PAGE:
Read and weep for the children that happen to be born to criminally deluded or gullible parents…

Yes yes, one of our favorite subjects: magical healing and other fairy stories! From a Telegraph article by a Ms Anna Tyzack entitled: “Complementary medicine - does it work?“. Of course we already know the answer for a large number of modalities that fall under the umbrella term “Complementary”. This is a just dose of the same old really bad reasoning, which over the years has allowed all sorts of pseudoscience and crank degrees to creep into academia, national health systems, etc.

I came across lately, a site that relies on its members in order to provide collaborative diagnosis, and potential treatments -an instance of crowdsourcing as it’s called. In essence, visitors rely on a popularity contest to determine what their symptoms mean and what the most effective course of action might be. And this is so, so dangerous!

Can one of my Polish friends please translate the following (probably funny) diagram??

Of course we already knew this. At least, and assuming one does not live in an isolated bubble of delusion, one could suspect and expect this kind of criminal behaviour from a cult that believes in magic water with no shred of evidence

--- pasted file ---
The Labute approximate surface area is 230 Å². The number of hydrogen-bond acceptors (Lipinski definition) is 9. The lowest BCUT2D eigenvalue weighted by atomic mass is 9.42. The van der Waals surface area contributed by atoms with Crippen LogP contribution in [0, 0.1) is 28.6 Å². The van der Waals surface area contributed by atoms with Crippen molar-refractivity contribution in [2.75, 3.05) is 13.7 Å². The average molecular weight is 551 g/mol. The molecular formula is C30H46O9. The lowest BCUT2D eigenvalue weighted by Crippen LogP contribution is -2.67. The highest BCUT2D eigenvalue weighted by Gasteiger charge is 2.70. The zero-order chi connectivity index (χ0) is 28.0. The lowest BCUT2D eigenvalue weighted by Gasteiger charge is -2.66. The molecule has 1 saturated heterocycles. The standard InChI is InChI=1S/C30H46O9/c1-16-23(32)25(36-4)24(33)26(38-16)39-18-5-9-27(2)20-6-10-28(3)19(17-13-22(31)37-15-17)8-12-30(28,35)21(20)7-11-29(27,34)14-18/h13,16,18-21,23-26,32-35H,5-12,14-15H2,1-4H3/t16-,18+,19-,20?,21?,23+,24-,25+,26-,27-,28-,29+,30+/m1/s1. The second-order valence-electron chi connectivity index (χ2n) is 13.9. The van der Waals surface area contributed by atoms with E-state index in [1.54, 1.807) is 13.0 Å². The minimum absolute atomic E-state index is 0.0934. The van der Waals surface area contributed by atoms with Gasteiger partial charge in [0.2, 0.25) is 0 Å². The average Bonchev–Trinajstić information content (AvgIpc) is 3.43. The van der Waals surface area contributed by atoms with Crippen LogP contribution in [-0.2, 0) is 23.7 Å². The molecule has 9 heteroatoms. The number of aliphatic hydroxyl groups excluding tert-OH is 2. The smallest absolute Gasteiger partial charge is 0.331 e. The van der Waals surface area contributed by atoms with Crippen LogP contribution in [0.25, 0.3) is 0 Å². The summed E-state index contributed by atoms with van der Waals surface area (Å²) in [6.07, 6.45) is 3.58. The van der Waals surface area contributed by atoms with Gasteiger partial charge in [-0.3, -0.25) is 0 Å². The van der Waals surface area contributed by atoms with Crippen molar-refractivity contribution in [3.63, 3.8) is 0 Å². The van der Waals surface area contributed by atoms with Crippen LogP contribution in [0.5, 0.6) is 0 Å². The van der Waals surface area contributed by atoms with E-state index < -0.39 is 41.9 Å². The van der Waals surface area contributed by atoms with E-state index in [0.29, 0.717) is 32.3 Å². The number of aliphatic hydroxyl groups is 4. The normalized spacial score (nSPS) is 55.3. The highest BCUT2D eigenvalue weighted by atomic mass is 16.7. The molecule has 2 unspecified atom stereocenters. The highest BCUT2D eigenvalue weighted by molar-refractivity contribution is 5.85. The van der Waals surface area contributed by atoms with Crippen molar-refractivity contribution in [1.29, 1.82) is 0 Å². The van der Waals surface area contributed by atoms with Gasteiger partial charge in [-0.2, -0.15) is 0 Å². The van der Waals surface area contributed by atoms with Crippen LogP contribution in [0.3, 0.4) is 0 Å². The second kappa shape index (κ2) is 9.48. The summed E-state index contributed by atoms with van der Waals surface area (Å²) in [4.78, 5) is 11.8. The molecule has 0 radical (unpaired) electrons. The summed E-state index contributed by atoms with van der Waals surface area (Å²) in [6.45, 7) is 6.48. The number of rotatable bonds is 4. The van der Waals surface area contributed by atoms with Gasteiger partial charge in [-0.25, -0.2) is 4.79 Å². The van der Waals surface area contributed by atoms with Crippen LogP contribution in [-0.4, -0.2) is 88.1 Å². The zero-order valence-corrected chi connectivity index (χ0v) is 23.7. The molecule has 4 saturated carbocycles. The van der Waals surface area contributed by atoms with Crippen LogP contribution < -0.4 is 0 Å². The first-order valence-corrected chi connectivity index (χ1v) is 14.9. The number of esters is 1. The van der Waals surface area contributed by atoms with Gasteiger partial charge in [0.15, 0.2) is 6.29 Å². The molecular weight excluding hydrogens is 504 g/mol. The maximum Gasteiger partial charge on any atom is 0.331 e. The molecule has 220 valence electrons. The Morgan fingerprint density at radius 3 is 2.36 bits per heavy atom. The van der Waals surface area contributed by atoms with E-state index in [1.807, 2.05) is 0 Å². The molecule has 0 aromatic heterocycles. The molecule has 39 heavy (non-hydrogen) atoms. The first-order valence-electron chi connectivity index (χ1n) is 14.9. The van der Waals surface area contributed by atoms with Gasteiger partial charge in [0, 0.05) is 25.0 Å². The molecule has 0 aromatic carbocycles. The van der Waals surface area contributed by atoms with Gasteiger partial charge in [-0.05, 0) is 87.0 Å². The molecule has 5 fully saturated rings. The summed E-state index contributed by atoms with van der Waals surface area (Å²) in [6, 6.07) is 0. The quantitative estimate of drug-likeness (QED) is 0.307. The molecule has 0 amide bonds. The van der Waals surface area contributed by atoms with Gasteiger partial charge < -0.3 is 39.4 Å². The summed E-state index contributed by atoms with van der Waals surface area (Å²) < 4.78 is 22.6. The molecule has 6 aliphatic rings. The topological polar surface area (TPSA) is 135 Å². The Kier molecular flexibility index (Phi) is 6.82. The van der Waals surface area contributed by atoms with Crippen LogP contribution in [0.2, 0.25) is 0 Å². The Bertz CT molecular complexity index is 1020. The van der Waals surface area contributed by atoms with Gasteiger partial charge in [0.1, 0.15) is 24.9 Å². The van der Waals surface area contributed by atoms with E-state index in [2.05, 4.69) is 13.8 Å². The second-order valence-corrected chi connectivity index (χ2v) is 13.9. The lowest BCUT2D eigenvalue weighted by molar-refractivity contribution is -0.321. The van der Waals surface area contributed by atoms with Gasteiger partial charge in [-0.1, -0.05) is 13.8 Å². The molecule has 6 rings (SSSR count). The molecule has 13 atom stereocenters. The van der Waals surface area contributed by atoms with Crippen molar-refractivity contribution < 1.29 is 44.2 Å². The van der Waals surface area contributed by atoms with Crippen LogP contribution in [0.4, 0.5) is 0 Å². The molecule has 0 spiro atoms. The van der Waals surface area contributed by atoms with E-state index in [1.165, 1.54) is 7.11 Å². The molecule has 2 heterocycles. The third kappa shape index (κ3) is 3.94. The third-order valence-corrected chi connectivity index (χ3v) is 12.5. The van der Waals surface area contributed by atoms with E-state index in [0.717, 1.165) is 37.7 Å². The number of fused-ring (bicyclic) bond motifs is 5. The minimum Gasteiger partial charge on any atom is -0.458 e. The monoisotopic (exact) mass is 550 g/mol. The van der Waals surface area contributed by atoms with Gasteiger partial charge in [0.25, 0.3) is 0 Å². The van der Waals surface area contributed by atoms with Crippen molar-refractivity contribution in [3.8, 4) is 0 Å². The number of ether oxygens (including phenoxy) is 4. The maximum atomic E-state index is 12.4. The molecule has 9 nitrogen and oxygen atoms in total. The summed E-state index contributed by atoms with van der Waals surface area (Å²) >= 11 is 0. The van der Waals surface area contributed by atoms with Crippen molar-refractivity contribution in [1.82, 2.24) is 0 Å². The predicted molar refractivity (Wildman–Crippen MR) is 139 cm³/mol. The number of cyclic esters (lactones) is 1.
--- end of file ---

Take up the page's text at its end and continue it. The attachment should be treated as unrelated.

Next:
The Guardian, has an online column called “Comment is Free” where The Guardian, The Observer, and about 600 writers contribute with posts on religion, current affairs, politics, science, and health. Unavoidably, along with thought provoking “comments” you also get “bullshit” -as Penn and Teller would so vividly say.

Following the recent case of the British Chiropractic Association against Simon Singh, a lawsuit which was eventually dropped leading BCA to implode under its own absurdity, there is now yet another libel lawsuit against a critic of pseudosciences and dubious practises: Doctor’s Data Inc. against Stephen Barrett, MD

So there is this guy, Mike Adams, he runs this site/shop/community/whatever which is basically a well of abysmal stupidity dissemination. At first look, there seems nothing wrong with this site, I mean it just tries to promote a more natural or drug-free lifestyle, right? Which is fine if you draw proper lines and if you understand the risks, right?